Referencing a contribution by Ezra Klein to an ongoing conversation about Wal-Mart, its business model and the social, political, and economic consequences of that model, Reihan Salam states, or, perhaps, sketches, the case for wage subsidies:
Hence the case for wage subsidies. Wal-Mart shouldn't be held responsible for solving all our social ills. On the center-left, there really are (at least) two distinct approaches to Wal-Mart: in cities like Chicago, politicians target big-box stores per se, as though Wal-Mart were a black-hatted corporate villain that exists in a vacuum. (McDonald's also plays this role.) Then there are those who very sensibly advocate comprehensive national policies that would impact all of us. My bias is clear. The right policies are those that use revenues raised by broad-based taxes to fund a basic minimum: a decent wage and health care.
At first brush, this is baffling. In the final analysis, it remains baffling. I suspect I will still find it baffling even after I have digested Salam and Douthat's argument for wage subsidies in their forthcoming book. For manifestly, the proposed wage subsidies are intended as a solution to the problem of the substandard wages and benefits provided by Wal-Mart - and many other corporations these days - and equally manifestly, a standard line of conservative analysis would rightly portray such a subsidy as a de facto subsidy of Wal-Mart's scrooge-like wage policies. Wal-Mart will be enabled to continue its low-wage, low cost policies, which are profitable, but impose significant externalities on a society unwilling to countenance Dickensian conditions among the poor and lower-middle; and the costs of those externalities will be borne by you and me, dear readers. The plutocrats will reap their earthly rewards, while we will pay to mitigate the penury of their employees. Or, they could simply pay higher wages, and pass the costs along to us as consumers of goods and services, and eliminate the government middlemen, which would be less convoluted. As I say, baffling.
Nevertheless, more remains to be said, for the very consideration of any sort of wage subsidy signifies something, something that receives altogether too little consideration in American political discourse. It signifies that we believe - rightly - that the deliverances of market discipline cannot be equated with justice. Now, it might be argued that these subsidies are necessary as a utilitarian measure, a purchasing of social peace, lest the masses revolt against the capitalist system - and this aspect is always present in these social-democratic policy debates. Certainly the New Deal may be portrayed in these terms, at least in part. But this only forces the regression of the question to a deeper level: if subsidies are the price of social tranquility, on what grounds would the masses conceivably revolt? Why, they would revolt because they believed they were receiving a raw deal from the economic system, that is, that they were being treated unfairly - which is, in the parlance of the age, to state that they were being treated unjustly. And the American political system would disburse the subsidies because the American people, generally, would regard Dickensian or quasi-Dickensian conditions among the working poor and lower-middle as - wait for it! - unjust, and unbecoming of America.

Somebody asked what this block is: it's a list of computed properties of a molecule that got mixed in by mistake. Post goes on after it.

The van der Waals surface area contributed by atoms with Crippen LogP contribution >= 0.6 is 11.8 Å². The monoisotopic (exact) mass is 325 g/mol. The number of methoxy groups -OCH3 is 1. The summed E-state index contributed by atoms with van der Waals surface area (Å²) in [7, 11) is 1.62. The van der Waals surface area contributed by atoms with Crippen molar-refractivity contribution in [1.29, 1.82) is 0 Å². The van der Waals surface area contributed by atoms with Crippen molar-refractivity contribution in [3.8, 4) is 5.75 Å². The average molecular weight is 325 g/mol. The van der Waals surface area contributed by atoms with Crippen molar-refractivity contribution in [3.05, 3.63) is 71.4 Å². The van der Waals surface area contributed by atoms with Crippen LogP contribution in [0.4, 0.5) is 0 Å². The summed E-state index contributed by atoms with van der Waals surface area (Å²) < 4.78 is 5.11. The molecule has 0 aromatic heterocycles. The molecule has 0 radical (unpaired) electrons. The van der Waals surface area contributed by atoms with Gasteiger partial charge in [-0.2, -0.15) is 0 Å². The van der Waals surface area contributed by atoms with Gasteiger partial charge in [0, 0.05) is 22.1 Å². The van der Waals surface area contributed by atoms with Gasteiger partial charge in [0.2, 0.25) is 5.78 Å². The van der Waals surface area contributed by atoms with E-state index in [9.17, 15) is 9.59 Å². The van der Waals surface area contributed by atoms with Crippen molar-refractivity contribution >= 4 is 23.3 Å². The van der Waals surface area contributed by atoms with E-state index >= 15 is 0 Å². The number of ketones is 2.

So, this very proposal presupposes that market outcomes are often orthogonal to justice, and may even be rankly unjust. Injustice, though, however systemic it may be, is only made concrete in the actions of identifiable persons towards other identifiable persons. Which is to say that it is Wal-Mart that perpetrates definable, specific injustices against certain persons.
Why, therefore, is it the case that I must pay for the rectification of Wal-Mart's injustices, as these are defined by my society? After all, I haven't hired anyone for a substandard wage, and then scheduled his work hours so as to keep him just below the threshold that would qualify him for health benefits. Ah - there is the rub: the conviction that the system of predatory global capitalism, forever seeking profits through innovations in labour arbitrage, has some benefits to bestow upon us, and is, in some sense, inevitable (ah, that doctrine of fatality! Paganism lives!); the only thing that remains to us is to mitigate those externalities through public policy, a postmodern version of bread and circuses for the propertyless masses.
What's the point if the proposal itself implicitly concedes the injustice of the system, and concedes, moreover, the incapacity of a purely positive system - which is what the economics profession conceives the system of global trade as being - to deliver substantively desirable outcomes?